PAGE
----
You can’t have a serious blog post related to statistics without tossing in the name of a dead white guy. How dead? Well, yesterday was the 74th anniversary of Karl Pearson‘s death in Surrey, England. How white? Pearson was a fan of eugenics, social Darwinism, and the “struggle of race with race” – with the supposedly best race winning. Charming! Like him or not, his contribution to statistics (and therefore science) was huge.
I’ve written a bit about multiple linear regression, but not a great deal about how to do it. After I’ve got my data file ready and before I open up a regression window in Data Desk, ranking my predictor variables using ol’ Pearson’s measure of correlation is Step One. The object is to rank your predictor variables (a.k.a. independent variables) according to the strength (either positive or negative) of their linear correlation with your predicted value (a.k.a. dependent variable). I do this in order to determine the order in which I will introduce my predictor variables into my regression analysis. (All of the following discussion assumes that your variables are numerical; either continuous variables such as ‘class year’, or 0/1 indicator variables you’ve created from your categorical variables.)
The tool I’ve been taught to use is Pearson’s Product-Moment Correlation Coefficient, also called Pearson’s r. This is a quantitative tool which yields a coefficient that describes the slope of the line (as can best be determined) between your Y variable (say, ‘giving’) and one of your X’s (say, ‘class year’). A value of 1 denotes a perfectly linear correlation in a positive direction, and a value of -1 is a perfect negative correlation. All possible values fall between 1 and minus 1. Values near zero denote the absence of a linear correlation; they might be correlated in some other way, but not linearly.
A scatterplot of the two variables ‘giving‘ and ‘class year’, shown here, will reveal a relationship visually: ‘giving’ tends to decrease as ‘class year’ increases. This negative linear relationship is indicated by the downward-sloping line. The Pearson Correlation reveals the same thing, but not visually: it puts an actual number to it, and that number describes the slope of the line. Why is this important? Because for many of your variables, a scatterplot is just going to look like a mess – the linear relationship is in there somewhere, but it’s not evident from the cloud of points. If you have a calculated value instead, you can easily decide which linear relationships demand priority attention.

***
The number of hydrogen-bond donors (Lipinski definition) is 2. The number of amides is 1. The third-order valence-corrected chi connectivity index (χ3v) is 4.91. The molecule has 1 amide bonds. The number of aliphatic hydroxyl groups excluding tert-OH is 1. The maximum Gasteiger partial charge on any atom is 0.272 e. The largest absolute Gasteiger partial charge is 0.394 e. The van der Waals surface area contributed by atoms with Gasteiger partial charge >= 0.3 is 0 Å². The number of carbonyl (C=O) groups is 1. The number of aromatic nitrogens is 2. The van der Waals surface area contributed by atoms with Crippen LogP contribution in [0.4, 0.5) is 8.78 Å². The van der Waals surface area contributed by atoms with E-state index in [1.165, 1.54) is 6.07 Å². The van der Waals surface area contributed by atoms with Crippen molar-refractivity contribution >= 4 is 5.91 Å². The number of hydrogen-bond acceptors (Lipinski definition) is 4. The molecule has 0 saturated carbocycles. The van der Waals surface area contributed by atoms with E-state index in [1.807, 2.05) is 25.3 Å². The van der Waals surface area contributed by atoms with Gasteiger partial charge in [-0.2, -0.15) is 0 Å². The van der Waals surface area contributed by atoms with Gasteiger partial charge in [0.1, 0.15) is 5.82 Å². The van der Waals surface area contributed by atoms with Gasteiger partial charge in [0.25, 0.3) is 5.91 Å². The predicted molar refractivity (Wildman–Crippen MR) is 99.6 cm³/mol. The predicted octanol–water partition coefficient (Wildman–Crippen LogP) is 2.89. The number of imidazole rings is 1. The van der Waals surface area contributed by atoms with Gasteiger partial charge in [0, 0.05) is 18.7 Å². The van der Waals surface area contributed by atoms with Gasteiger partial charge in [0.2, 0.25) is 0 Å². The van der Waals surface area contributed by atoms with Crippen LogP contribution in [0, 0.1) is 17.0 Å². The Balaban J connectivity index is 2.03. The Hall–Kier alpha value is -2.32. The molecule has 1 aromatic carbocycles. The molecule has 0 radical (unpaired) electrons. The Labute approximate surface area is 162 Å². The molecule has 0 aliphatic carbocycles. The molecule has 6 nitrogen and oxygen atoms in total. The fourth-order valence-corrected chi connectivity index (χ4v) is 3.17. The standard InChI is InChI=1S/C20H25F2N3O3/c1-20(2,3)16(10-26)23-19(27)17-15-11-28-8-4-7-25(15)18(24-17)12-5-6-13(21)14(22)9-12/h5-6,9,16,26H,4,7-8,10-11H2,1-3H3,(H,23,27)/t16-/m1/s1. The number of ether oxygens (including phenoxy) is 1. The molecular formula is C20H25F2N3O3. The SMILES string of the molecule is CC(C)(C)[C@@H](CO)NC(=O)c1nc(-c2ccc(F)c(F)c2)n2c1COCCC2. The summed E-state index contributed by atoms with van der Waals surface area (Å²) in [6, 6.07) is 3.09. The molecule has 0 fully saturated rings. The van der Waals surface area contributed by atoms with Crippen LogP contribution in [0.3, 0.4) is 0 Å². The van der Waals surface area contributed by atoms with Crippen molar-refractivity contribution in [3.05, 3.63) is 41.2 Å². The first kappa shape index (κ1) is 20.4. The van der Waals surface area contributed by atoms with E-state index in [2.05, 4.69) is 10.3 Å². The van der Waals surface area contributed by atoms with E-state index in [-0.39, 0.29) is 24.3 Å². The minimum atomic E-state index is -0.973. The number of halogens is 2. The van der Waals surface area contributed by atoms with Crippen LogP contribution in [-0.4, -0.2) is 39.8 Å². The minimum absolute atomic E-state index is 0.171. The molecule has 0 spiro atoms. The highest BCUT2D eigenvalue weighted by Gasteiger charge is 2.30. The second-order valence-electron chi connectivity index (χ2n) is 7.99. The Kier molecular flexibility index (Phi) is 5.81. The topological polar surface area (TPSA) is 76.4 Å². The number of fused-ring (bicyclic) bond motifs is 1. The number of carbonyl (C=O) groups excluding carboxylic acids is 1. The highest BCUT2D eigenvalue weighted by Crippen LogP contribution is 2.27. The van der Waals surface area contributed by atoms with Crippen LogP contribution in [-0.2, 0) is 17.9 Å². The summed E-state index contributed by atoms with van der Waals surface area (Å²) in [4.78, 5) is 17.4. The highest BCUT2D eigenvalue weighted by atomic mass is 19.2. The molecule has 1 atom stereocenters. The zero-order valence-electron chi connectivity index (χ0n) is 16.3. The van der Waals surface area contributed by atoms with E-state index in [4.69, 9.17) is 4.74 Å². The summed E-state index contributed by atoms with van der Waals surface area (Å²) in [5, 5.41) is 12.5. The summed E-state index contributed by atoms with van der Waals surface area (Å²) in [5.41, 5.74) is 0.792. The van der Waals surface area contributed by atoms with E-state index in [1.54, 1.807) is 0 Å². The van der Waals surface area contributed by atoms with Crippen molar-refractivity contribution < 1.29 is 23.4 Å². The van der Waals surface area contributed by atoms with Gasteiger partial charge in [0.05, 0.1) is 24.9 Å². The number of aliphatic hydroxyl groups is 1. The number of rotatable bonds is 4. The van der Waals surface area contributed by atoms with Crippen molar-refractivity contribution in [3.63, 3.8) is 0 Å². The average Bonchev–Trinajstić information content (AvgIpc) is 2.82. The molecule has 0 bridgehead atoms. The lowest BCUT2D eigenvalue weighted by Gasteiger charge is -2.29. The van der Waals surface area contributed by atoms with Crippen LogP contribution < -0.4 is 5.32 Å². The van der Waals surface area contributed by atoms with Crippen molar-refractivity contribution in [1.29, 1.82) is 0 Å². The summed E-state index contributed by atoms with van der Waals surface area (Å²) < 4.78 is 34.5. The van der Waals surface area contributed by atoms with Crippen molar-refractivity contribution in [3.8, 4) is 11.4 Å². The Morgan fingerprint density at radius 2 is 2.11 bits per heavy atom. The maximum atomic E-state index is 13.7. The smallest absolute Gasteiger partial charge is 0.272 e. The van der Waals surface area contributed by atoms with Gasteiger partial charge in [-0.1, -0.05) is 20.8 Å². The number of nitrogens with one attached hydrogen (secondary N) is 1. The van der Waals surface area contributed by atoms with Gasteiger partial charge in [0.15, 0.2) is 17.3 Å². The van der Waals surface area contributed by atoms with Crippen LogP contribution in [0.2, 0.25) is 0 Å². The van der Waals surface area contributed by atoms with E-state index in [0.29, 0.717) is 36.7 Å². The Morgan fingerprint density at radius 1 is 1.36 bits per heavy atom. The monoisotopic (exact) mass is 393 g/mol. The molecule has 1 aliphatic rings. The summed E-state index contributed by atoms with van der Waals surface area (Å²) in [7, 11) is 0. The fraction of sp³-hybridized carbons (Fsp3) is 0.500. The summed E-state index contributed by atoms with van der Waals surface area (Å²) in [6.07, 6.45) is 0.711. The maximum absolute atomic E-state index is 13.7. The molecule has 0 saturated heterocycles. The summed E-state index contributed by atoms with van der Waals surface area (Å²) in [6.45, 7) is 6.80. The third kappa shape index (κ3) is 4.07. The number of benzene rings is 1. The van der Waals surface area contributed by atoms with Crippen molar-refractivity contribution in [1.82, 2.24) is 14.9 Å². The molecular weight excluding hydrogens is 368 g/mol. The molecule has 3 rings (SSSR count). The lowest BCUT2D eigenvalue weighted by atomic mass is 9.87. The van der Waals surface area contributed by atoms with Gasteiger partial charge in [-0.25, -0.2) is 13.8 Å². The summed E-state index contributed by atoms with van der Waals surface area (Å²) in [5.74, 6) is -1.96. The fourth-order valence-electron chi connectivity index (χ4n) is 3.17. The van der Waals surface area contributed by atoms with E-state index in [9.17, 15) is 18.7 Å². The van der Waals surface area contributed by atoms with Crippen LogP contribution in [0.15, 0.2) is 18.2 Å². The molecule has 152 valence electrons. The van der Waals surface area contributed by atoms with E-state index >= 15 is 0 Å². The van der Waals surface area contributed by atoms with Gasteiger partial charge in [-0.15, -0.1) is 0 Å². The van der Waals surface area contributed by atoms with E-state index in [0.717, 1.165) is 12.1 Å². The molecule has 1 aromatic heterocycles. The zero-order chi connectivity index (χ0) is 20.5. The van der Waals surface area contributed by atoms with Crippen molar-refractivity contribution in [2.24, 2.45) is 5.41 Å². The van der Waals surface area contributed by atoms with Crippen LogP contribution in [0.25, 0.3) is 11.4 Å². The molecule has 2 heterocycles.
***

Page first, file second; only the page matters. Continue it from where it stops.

It’s easy to do in Data Desk. Just select the icon for ‘giving’ as your Y and also select all of your predictor variables (x), then go to Calc in the menu. Select Correlations, then Pearson Product-Moment. If you have a lot of variables, the resulting table will be impressively large. It will look fearsome or beautiful, depending on how you feel about being faced with a wall of numbers. (I think it’s gorgeous.) To find the value that relates one variable to another, find the intersection of the row and column of the two variables. For example, in the table below, the Pearson correlation value for ‘giving’ and ‘class year’ is -0.460. (The correlation of any variable with itself is, of course, a perfect 1.)